We mentioned a few weeks ago that Angela Power-Disney was claiming that Rupert Quaintance had launched an appeal against his two convictions and sentence for Harassment 4.
We have now reliably confirmed this rumour, and have learned that Rupert’s appeal is scheduled to take place today at 10:30 a.m., before Lord Justice Holroyde, Mrs Justice Cheema-Grubb DBE, and the Recorder of Maidstone (sitting as a judge of the Court of Appeal Criminal Division):
As we noted in our last post on the matter, the appeals process involves several steps:
1. The person must make an application for appeal, within 28 days of their conviction.
2. This application comes before a tribunal of three judges, who decide whether the application has any merit.
3. If they believe it does, an appeal hearing is granted.
4. The appeal hearing takes place, and a decision is made: the person’s appeal is either accepted or rejected at this point.
5a. If the hearing agrees that the sentence is disproportionate to the crime in question, then person’s sentence will be adjusted.
5b. If the hearing is about the actual conviction, and it goes in the person’s favour, then a retrial will be granted. In Rupert’s case, the retrial would involve only the two guilty verdicts he received on 30 August.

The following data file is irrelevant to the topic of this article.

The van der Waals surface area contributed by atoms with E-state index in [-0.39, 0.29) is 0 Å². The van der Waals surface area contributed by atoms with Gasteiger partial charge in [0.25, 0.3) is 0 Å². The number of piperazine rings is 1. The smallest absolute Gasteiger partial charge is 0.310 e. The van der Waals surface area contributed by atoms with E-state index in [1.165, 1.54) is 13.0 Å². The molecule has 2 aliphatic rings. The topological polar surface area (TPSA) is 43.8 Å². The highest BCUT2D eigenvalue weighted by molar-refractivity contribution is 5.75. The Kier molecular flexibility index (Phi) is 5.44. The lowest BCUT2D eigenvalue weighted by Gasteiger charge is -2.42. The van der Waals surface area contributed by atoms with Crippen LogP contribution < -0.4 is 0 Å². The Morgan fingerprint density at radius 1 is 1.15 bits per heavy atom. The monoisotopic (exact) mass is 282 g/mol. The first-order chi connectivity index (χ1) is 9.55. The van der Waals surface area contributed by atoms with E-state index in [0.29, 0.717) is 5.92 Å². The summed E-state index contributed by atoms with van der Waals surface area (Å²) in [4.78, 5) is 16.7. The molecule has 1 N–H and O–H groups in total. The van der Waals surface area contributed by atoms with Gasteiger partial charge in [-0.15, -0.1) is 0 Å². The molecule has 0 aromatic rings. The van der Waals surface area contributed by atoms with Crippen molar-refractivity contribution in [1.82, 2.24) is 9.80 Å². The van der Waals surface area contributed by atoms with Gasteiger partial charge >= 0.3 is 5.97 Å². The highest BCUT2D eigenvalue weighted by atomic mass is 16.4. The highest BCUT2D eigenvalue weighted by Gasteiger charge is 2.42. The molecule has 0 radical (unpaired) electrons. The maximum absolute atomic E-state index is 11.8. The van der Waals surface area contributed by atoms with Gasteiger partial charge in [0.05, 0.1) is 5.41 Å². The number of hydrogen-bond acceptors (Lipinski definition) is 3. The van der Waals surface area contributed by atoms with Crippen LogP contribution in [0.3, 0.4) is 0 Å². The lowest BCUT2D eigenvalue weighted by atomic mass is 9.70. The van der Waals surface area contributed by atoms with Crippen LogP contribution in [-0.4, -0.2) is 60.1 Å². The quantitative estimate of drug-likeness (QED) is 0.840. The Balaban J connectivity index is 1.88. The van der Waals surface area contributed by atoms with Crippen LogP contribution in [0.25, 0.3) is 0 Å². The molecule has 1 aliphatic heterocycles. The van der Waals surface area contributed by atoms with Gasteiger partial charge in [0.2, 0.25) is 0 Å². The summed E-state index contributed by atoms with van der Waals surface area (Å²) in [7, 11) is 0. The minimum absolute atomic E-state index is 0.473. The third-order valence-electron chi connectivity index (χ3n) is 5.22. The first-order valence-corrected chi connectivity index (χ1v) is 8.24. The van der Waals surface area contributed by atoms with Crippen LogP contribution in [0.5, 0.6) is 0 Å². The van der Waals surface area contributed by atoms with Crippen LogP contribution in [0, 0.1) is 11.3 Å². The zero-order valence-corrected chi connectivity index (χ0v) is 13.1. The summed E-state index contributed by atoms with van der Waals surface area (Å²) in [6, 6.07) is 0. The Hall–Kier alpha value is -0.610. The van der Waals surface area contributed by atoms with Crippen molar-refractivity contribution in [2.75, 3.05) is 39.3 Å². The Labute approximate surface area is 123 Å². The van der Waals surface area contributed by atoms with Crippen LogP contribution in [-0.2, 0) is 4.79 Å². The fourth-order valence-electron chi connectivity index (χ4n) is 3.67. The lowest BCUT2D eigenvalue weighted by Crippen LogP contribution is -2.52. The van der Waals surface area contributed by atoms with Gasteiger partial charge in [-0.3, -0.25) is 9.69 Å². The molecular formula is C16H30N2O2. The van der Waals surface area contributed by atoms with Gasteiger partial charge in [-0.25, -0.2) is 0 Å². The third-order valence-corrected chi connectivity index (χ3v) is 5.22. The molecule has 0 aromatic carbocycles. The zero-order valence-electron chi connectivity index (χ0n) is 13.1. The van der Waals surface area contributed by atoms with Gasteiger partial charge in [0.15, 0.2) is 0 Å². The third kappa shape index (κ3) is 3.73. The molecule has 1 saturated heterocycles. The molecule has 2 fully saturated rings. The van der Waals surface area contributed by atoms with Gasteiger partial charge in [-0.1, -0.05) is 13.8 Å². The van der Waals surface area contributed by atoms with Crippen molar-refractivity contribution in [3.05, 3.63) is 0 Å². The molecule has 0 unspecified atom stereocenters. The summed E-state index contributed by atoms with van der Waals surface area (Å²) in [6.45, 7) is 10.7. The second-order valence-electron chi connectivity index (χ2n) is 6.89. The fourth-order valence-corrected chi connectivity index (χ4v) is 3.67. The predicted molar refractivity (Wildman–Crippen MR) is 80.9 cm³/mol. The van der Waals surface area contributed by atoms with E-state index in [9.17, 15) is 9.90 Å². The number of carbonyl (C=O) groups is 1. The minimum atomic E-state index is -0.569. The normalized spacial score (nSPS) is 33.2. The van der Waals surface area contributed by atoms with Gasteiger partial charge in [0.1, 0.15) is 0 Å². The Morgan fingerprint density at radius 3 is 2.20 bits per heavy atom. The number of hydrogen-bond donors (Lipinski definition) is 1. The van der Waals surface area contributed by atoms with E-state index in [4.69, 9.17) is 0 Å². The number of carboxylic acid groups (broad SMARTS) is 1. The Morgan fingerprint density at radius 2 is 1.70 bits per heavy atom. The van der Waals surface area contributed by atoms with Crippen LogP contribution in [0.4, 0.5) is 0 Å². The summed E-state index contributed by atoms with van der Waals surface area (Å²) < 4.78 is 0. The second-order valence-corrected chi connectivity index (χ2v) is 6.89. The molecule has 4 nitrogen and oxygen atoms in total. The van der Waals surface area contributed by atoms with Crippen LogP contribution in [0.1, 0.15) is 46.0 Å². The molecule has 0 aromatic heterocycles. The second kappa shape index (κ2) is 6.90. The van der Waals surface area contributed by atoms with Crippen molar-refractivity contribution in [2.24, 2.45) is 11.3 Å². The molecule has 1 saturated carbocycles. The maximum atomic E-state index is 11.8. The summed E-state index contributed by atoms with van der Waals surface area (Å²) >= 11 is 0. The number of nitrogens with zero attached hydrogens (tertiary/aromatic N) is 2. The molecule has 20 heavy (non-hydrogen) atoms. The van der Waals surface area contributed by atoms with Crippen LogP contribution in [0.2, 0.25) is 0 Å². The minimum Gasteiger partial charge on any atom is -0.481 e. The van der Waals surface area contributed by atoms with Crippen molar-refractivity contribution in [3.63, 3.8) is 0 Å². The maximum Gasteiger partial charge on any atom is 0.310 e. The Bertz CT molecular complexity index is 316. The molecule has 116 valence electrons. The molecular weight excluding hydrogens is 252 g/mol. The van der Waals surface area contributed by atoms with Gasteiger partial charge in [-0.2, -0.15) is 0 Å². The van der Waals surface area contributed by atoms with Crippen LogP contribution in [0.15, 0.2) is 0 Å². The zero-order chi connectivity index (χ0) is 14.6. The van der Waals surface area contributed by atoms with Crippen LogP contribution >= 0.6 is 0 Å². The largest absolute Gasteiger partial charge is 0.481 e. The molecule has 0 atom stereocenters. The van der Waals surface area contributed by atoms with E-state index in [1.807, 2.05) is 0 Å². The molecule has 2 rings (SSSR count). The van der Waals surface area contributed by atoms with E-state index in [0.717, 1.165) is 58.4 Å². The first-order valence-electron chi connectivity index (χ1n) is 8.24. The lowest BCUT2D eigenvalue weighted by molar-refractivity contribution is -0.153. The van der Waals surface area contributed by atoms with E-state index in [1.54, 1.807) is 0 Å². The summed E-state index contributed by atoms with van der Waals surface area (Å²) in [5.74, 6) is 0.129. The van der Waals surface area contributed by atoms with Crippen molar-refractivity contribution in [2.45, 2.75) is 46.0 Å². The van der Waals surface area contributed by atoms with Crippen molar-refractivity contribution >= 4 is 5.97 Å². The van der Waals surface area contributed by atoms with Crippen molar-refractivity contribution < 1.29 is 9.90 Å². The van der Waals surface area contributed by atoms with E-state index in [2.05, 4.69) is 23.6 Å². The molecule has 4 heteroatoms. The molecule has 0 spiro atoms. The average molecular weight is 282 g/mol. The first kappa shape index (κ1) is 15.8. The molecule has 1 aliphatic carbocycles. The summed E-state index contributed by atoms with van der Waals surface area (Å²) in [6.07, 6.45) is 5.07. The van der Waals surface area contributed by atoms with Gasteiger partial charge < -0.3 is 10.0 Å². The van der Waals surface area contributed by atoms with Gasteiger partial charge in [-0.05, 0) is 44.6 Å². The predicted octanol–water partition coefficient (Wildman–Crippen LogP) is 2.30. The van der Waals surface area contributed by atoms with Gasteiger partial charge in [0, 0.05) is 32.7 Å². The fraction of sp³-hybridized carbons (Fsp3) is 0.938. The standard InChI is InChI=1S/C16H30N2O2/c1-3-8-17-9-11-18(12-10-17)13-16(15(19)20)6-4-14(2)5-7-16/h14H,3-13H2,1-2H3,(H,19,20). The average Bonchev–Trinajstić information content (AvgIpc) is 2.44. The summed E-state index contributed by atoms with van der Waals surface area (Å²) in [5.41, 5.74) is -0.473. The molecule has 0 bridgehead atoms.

It would appear that Rupert’s appeal is currently at the fourth step: his appeal hearing has been granted, and today the three aforementioned judges will be making the decision as to whether his conviction is sound, and if so, whether his sentence is proportionate.
If it is determined at this stage that the verdict was unsound, the case will be re-tried; and if they decide the sentence was disproportionate, it will be adjusted.
We do not yet know the particulars of Rupert’s appeal, but it seems most likely to us that his barrister will focus on a point where he and the judge differed. Rupert’s barrister stated that because Rupert’s threats and invective were directed toward a group of people, individuals within that group had no reason to feel personally threatened. Judge Griffith overruled this argument, stating that any person within the group that Rupert targetted could be expected to feel personally threatened, and that Rupert knew, or ought to have known this. As we say, we don’t know that this is the line of reasoning behind today’s appeal, but it does seem likely given the way things went during Rupert’s case.
We will continue to watch this closely, and will bring updates as soon as we get them.